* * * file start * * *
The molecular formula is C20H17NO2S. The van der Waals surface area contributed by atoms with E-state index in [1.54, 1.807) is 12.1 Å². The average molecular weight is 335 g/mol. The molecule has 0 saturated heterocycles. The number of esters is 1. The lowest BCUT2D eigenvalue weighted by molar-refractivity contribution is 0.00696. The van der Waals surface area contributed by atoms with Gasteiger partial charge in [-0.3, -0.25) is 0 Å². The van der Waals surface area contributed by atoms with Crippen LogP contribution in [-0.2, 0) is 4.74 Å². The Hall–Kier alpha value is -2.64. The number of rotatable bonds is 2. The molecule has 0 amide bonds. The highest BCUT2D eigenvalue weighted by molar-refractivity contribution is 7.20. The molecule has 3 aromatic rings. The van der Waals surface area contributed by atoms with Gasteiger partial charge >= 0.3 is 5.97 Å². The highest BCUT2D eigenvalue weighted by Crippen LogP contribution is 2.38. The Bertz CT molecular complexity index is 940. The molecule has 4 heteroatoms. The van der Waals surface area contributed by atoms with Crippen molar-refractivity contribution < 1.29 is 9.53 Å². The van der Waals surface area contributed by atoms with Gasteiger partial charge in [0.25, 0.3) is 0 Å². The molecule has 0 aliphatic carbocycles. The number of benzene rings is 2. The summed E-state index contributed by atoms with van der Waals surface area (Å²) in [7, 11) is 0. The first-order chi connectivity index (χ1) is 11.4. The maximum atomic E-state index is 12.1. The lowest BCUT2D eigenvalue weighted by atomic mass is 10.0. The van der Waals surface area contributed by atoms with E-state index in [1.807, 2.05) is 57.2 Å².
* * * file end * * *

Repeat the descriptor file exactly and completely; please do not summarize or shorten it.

The molecular formula is C20H17NO2S. The van der Waals surface area contributed by atoms with E-state index in [1.54, 1.807) is 12.1 Å². The average molecular weight is 335 g/mol. The molecule has 0 saturated heterocycles. The number of esters is 1. The lowest BCUT2D eigenvalue weighted by molar-refractivity contribution is 0.00696. The van der Waals surface area contributed by atoms with Gasteiger partial charge in [-0.3, -0.25) is 0 Å². The van der Waals surface area contributed by atoms with Crippen LogP contribution in [-0.2, 0) is 4.74 Å². The Hall–Kier alpha value is -2.64. The number of rotatable bonds is 2. The molecule has 0 amide bonds. The highest BCUT2D eigenvalue weighted by molar-refractivity contribution is 7.20. The molecule has 3 aromatic rings. The van der Waals surface area contributed by atoms with Gasteiger partial charge >= 0.3 is 5.97 Å². The highest BCUT2D eigenvalue weighted by Crippen LogP contribution is 2.38. The Bertz CT molecular complexity index is 940. The molecule has 4 heteroatoms. The van der Waals surface area contributed by atoms with Crippen molar-refractivity contribution < 1.29 is 9.53 Å². The van der Waals surface area contributed by atoms with Gasteiger partial charge in [0.25, 0.3) is 0 Å². The molecule has 0 aliphatic carbocycles. The number of benzene rings is 2. The summed E-state index contributed by atoms with van der Waals surface area (Å²) in [7, 11) is 0. The first-order chi connectivity index (χ1) is 11.4. The maximum atomic E-state index is 12.1. The lowest BCUT2D eigenvalue weighted by atomic mass is 10.0. The van der Waals surface area contributed by atoms with E-state index in [1.807, 2.05) is 57.2 Å².